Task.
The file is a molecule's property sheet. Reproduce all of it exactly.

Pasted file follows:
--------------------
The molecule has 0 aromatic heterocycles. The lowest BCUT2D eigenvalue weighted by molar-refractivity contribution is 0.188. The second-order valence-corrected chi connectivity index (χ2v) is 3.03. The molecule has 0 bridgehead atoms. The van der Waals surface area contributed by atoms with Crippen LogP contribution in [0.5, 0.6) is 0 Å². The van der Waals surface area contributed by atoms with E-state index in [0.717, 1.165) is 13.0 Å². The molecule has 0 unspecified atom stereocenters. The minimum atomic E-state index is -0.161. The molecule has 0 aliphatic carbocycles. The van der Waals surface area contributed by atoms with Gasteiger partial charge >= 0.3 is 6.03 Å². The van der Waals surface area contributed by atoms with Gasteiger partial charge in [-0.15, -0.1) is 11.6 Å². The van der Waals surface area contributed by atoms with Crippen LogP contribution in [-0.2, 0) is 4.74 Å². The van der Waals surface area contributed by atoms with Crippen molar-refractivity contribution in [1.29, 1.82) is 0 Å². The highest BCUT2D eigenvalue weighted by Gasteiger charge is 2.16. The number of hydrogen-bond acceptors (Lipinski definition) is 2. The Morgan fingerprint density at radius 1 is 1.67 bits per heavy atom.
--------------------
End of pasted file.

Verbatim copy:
The molecule has 0 aromatic heterocycles. The lowest BCUT2D eigenvalue weighted by molar-refractivity contribution is 0.188. The second-order valence-corrected chi connectivity index (χ2v) is 3.03. The molecule has 0 bridgehead atoms. The van der Waals surface area contributed by atoms with Crippen LogP contribution in [0.5, 0.6) is 0 Å². The van der Waals surface area contributed by atoms with E-state index in [0.717, 1.165) is 13.0 Å². The molecule has 0 unspecified atom stereocenters. The minimum atomic E-state index is -0.161. The molecule has 0 aliphatic carbocycles. The van der Waals surface area contributed by atoms with Gasteiger partial charge >= 0.3 is 6.03 Å². The van der Waals surface area contributed by atoms with Gasteiger partial charge in [-0.15, -0.1) is 11.6 Å². The van der Waals surface area contributed by atoms with Crippen LogP contribution in [-0.2, 0) is 4.74 Å². The van der Waals surface area contributed by atoms with Crippen molar-refractivity contribution in [1.29, 1.82) is 0 Å². The highest BCUT2D eigenvalue weighted by Gasteiger charge is 2.16. The number of hydrogen-bond acceptors (Lipinski definition) is 2. The Morgan fingerprint density at radius 1 is 1.67 bits per heavy atom.